Both the Czech prime minister and president have stressed that membership of the European Union and NATO are not up for discussion. The comments follow the resurgence of concerns about so-called ‘Czexit’ as party negotiations about forming a stable government continue.
Concerns about the possibility of ‘Czexit’ have surfaced in the last weeks connected with policy negotiations between parties aimed at laying the foundations for a stable government almost four months after parliamentary elections last October. Some Japanese investors even warned they would quit the country if it happens.
Recent talks with the anti-EU and anti-immigrant Freedom and Direct Democracy Party (SPD) of Tomio Okamura have included the scope of national referenda which several parties would like to see playing a much bigger role in Czech political life in the future.
Okamura and his party would like the question of whether Czechs stay in the European Union put to the people. And even that fact has apparently created misunderstanding and nervousness among some foreign investors. And the communist party has a similar line.
ANO leader Andrej Babiš made clear after talks Thursday night with recently re-elected Czech president Miloš Zeman that EU and NATO membership would not be up for grabs in any future referenda whatever format they eventually take. Babiš later explained to public broadcaster Czech Television that while there are some areas of agreement with Okamura’s SPD, EU and NATO membership are not one of them.
ʺThere are of course some points of agreement covering programmes and that includes a law on referendum. But we deeply disagree and resolutely refuse the idea that there could be a referendum about membership of the European Union or NATO. That is absolutely ruled out. That train has already gone.ʺ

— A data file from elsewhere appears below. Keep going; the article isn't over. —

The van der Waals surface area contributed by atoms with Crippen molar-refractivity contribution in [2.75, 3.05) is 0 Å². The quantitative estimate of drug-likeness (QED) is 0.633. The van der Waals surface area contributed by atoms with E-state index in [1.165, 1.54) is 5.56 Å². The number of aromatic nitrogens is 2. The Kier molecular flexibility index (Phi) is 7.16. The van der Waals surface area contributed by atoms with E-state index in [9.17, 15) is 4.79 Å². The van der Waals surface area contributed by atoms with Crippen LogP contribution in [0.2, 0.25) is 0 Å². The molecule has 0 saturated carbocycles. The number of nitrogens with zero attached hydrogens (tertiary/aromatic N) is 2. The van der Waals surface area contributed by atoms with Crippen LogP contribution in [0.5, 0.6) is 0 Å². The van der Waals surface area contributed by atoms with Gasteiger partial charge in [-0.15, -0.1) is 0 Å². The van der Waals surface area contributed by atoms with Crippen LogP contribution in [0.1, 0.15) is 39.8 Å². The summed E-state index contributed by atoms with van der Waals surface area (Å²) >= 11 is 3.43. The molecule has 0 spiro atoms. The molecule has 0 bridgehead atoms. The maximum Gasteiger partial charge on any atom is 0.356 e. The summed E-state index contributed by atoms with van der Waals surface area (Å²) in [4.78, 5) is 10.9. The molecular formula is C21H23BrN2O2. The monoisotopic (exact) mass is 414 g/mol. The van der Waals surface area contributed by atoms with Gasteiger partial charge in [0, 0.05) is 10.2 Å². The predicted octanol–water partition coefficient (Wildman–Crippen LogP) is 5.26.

But EU tensions continue to exist between Prague and Brussels, mostly notably about quotas for immigrants.
And other ones are appearing on the horizon, most notably over the long term shape of the European budget. Andrej Babiš raised that issue in Cabinet this week, in particular the problem that the Czech Republic is currently unable to pump some of the billions of euros earmarked for it by the European Union. Existing funding programmes have been framed poorly and the ANO leader complained it is difficult to win Brussels approval for the cash to be used elsewhere.
ʺWe want to have influence over the next European Union budget. We want to be able to decide about that money and not have someone dictate to us. We now have programmes for the poor in Prague which no-one claims. We have a 14 million for the Internet which no-one wants. Altogether we have 11 billion that we would like to shift to other purposes but we have to ask the European Commission about that. We would like more influence over this.ʺ
And there’s a longer term perspective that as the Czech Republic becomes wealthier and new EU members are taken on board, especially from the Balkan region, Czechs could for the first time become net contributors to the European Union as early 2024 or 2025, according to some estimates. That would likely strengthen the hand of those backing ‘Czexit.’